Imperial College London

Dr Tiffany Chiu

Central FacultyCentre for Higher Education Research and Scholarship

Senior Teaching Fellow in Educational Development



+44 (0)20 7594 8711t.chiu




S508Sherfield BuildingSouth Kensington Campus





Publication Type

8 results found

Wong B, Chiu Y-LT, ‘Swallow your pride and fear’: The educational strategies of high-achieving non-traditional university students, British Journal of Sociology of Education, ISSN: 0142-5692

With more graduates, degree outcomes have a renewed significance for high-achieving students to stand out in a graduate crowd. In the United Kingdom, over a quarter of undergraduates now leave university with the highest grade – a ‘first-class’ degree – although students from non-traditional and underprivileged backgrounds are the least likely. This article explores the experiences of high-achieving non-traditional (HANT) university students. Drawing on in-depth interviews with 30 final-year students who are on course to achieve a first-class degree from working-class, minority ethnic and/or mature backgrounds, we examine their pathways to academic success through identity works and negotiations. We argue that early successes are crucial for students to re-evaluate their self-expectations as students who can achieve in higher education, while self-esteem, pride or fear can prevent students from maximising their available resources and opportunities. Implications for practice and policy are discussed, including the reflective advice from HANT students towards academic success.

Journal article

Wong B, Chiu YLT, University lecturers’ construction of the ‘ideal’ undergraduate student, Journal of Further and Higher Education, ISSN: 0309-877X

Research on the ‘ideal’ or ‘good’ student tends to be situated within compulsory schooling. Few recent studies have focused on lecturers’ conceptualisation and construction of the ‘ideal’ university student. Informed by 30 in-depth interviews with lecturers from two post-92 English universities within the social sciences, we explore how the notion of ‘ideal’ student is understood in contemporary higher education. We focus on lecturers’ expectations of undergraduate students, as well as their views of the ‘ideal’ student in different teaching and learning contexts. We identified specific personal and academic skillsets that are desirable of students, including preparation, engagement and commitment, as well as being critical, reflective and making progress. The ability to achieve high grades, interestingly, is rarely mentioned as important. Implications for policy and practice are discussed as we present a much-needed update on the current features of the ‘ideal’ university student, which can influence student experience, especially the lecturer-student relationship.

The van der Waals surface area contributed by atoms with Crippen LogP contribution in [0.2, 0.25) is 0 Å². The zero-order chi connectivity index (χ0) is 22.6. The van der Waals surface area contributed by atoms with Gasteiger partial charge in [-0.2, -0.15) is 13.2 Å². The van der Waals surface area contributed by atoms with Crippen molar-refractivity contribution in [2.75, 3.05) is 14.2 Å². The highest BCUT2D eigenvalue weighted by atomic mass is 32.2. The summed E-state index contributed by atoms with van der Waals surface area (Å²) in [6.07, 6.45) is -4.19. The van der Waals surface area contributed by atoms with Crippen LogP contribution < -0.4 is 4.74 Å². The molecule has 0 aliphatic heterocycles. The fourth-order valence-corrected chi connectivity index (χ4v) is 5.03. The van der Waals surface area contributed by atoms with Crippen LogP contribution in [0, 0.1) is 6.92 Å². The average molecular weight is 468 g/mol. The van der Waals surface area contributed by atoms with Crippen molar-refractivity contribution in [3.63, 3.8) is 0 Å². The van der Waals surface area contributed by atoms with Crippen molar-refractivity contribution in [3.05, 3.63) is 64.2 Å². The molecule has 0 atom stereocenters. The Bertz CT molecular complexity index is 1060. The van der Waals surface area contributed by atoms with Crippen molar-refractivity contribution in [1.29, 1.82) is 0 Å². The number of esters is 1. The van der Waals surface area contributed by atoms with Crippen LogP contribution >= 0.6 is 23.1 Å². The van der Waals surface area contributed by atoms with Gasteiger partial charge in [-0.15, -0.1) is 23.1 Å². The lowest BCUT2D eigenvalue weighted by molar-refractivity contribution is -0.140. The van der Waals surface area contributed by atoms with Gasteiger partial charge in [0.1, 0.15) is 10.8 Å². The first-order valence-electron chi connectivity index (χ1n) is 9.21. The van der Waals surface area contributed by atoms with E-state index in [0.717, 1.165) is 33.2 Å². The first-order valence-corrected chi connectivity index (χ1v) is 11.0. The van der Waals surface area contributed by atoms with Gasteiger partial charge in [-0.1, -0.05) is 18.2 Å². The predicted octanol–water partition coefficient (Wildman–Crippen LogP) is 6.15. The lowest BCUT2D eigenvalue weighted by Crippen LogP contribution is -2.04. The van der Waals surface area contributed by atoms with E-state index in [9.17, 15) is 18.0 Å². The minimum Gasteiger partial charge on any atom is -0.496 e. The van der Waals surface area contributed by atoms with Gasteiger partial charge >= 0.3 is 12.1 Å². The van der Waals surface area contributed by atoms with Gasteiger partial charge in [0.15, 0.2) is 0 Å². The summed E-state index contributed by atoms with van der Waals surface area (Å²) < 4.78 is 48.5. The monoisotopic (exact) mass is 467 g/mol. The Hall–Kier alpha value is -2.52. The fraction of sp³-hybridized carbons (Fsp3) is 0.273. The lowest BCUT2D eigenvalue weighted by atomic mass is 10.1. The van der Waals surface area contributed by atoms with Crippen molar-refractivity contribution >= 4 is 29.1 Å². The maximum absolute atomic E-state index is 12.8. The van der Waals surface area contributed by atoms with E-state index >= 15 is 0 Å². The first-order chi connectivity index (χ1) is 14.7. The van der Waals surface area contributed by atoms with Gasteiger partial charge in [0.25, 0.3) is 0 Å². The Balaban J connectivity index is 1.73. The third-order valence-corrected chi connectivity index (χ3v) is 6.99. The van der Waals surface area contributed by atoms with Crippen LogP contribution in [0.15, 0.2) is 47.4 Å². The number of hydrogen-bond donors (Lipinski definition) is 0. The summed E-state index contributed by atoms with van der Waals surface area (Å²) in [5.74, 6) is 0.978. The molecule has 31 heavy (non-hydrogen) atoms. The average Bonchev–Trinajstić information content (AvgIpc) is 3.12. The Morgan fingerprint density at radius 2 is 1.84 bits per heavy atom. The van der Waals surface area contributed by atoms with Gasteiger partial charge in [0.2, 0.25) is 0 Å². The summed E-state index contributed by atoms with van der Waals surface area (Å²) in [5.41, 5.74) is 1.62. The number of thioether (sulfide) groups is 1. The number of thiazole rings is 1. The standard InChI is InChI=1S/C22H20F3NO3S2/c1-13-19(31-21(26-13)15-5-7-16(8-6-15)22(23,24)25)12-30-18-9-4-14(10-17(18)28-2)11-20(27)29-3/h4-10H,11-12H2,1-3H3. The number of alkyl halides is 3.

Journal article

Chiu Y, 2018, ‘It’s a match, but is it a good fit?’: admissions tutors’ evaluation of personal statement for PhD study, Oxford Review of Education, ISSN: 0305-4985

This article investigates academics’ expectations and interpretations of the personal statement and its associated evaluation practice in the context of postgraduate school admissions. The analysis was based on semi-structured interviews with 10 experienced academics in doctoral applications evaluation at a US university. Data were thematically coded and analysed using the notion of discourse and power to identify a set of representations of ideas that academics draw on for the purpose of evaluating the personal statement. The findings suggest that academics’ evaluations have been rooted in their understanding of the nature of PhD study, the current situation in the programme, and the structure of the admissions process in a particular academic discourse community. The discourses of ‘match’ and ‘fit’ emerged as being important to the academics’ evaluation practice. This paper argues that the admissions discourses of ‘match’ and ‘fit’ have perplexed the evaluation process in that the ‘match’ appears to be associated with a more explicit and standardised list of requirements whereas the ‘fit’ emphasises more fluid and contingent programme priorities. There is a need for future research to determine the relevance and applicability of ‘match’ and ‘fit’ to further our understanding of the complexities of the admission process across contexts.

Journal article

Chiu Y, Rodriguez-Falcon O, Raising attainment with diverse students: An inclusive approach to the teaching of academic literacy, Journal of Academic Writing, ISSN: 2225-8973